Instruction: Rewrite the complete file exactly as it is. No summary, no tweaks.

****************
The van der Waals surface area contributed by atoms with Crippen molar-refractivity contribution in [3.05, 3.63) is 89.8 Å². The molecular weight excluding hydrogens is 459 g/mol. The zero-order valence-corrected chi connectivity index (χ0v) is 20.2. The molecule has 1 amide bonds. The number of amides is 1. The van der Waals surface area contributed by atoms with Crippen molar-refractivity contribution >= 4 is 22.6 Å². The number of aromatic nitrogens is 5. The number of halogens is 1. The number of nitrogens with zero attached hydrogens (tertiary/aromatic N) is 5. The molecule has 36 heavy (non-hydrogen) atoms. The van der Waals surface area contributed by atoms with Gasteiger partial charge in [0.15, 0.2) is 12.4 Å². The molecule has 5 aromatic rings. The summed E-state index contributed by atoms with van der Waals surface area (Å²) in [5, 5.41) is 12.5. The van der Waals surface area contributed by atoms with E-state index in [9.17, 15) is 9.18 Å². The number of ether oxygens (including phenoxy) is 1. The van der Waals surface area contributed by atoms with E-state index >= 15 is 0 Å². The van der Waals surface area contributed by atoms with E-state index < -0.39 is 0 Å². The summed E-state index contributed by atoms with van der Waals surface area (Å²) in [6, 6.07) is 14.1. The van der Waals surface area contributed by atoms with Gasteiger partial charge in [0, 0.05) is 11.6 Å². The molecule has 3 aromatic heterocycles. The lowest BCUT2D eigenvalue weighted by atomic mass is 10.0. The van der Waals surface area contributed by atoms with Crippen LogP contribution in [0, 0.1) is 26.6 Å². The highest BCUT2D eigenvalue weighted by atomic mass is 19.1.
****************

The van der Waals surface area contributed by atoms with Crippen molar-refractivity contribution in [3.05, 3.63) is 89.8 Å². The molecular weight excluding hydrogens is 459 g/mol. The zero-order valence-corrected chi connectivity index (χ0v) is 20.2. The molecule has 1 amide bonds. The number of amides is 1. The van der Waals surface area contributed by atoms with Crippen molar-refractivity contribution >= 4 is 22.6 Å². The number of aromatic nitrogens is 5. The number of halogens is 1. The number of nitrogens with zero attached hydrogens (tertiary/aromatic N) is 5. The molecule has 36 heavy (non-hydrogen) atoms. The van der Waals surface area contributed by atoms with Gasteiger partial charge in [0.15, 0.2) is 12.4 Å². The molecule has 5 aromatic rings. The summed E-state index contributed by atoms with van der Waals surface area (Å²) in [5, 5.41) is 12.5. The van der Waals surface area contributed by atoms with E-state index in [9.17, 15) is 9.18 Å². The number of ether oxygens (including phenoxy) is 1. The van der Waals surface area contributed by atoms with E-state index >= 15 is 0 Å². The van der Waals surface area contributed by atoms with E-state index < -0.39 is 0 Å². The summed E-state index contributed by atoms with van der Waals surface area (Å²) in [6, 6.07) is 14.1. The van der Waals surface area contributed by atoms with Gasteiger partial charge in [0, 0.05) is 11.6 Å². The molecule has 3 aromatic heterocycles. The lowest BCUT2D eigenvalue weighted by atomic mass is 10.0. The van der Waals surface area contributed by atoms with Crippen LogP contribution in [0, 0.1) is 26.6 Å². The highest BCUT2D eigenvalue weighted by atomic mass is 19.1.